Let’s imagine that you’re managing a host of deliveries for a given day. What data do you need at what time to achieve visibility? The obvious answer might be that you need as much information as you can get, whenever you can get it. But this has its pitfalls. You might be receiving a feed of everything from miles driven to items delivered to the exact time and geo-stamps for each completed last mile delivery, plus data about driver application usage, idling, hours of service, and a dozen other things.
To be sure, all of this information is important. All of it needs to be collected in real time and made available to you and your team as needed. But depending on how that information’s being presented to you, it’s easy to imagine getting completely overwhelmed by it—so much so that you actually have no idea what’s happening with your deliveries. You can answer a million questions that will important to you later, but if this data is coming in in an unstructured or chaotic way, you probably can/t answer the questions you most care about, e.g. are any of my deliveries running late, and is there anything I can do ensure that your deliveries stay on track?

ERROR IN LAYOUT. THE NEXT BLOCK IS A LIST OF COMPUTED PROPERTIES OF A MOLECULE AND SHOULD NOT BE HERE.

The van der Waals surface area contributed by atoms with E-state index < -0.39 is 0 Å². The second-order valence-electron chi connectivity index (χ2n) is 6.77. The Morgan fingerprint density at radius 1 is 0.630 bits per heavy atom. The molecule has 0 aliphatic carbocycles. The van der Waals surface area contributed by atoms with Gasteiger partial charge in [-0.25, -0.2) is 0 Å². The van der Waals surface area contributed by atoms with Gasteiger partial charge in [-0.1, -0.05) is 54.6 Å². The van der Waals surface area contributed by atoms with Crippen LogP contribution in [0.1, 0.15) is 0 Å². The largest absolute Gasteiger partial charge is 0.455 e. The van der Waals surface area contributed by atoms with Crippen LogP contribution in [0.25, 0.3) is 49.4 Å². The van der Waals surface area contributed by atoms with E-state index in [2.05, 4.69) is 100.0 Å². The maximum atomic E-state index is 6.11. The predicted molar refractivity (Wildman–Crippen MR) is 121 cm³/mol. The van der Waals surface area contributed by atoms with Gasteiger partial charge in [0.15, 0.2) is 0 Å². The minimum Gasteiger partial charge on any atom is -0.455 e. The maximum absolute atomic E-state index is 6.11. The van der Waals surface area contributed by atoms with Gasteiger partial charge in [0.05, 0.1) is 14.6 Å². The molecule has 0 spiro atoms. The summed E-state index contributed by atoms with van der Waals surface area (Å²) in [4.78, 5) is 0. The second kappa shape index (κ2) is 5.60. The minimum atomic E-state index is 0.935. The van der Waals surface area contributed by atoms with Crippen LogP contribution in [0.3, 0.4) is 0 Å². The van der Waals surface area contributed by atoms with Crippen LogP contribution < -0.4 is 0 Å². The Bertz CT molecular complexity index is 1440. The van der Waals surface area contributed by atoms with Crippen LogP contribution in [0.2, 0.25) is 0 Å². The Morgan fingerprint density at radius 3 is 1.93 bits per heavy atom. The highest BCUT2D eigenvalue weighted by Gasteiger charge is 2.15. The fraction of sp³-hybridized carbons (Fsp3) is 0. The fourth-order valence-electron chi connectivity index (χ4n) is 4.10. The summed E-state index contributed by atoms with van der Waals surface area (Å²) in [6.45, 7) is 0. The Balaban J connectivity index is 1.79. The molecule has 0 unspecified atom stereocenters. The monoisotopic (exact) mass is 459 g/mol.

Okay, we may be exaggerating to make a point—but it’s an important point: Visibility isn’t just about having as much data as possible as quickly as possible. It’s about presenting that data in such a way as to make it clear what’s actually happening with your deliveries. Instead of drowning under a mountain of information, you want to be able to absorb information at a glance and quickly visualize what’s going right vs. what might require some additional work to keep on track.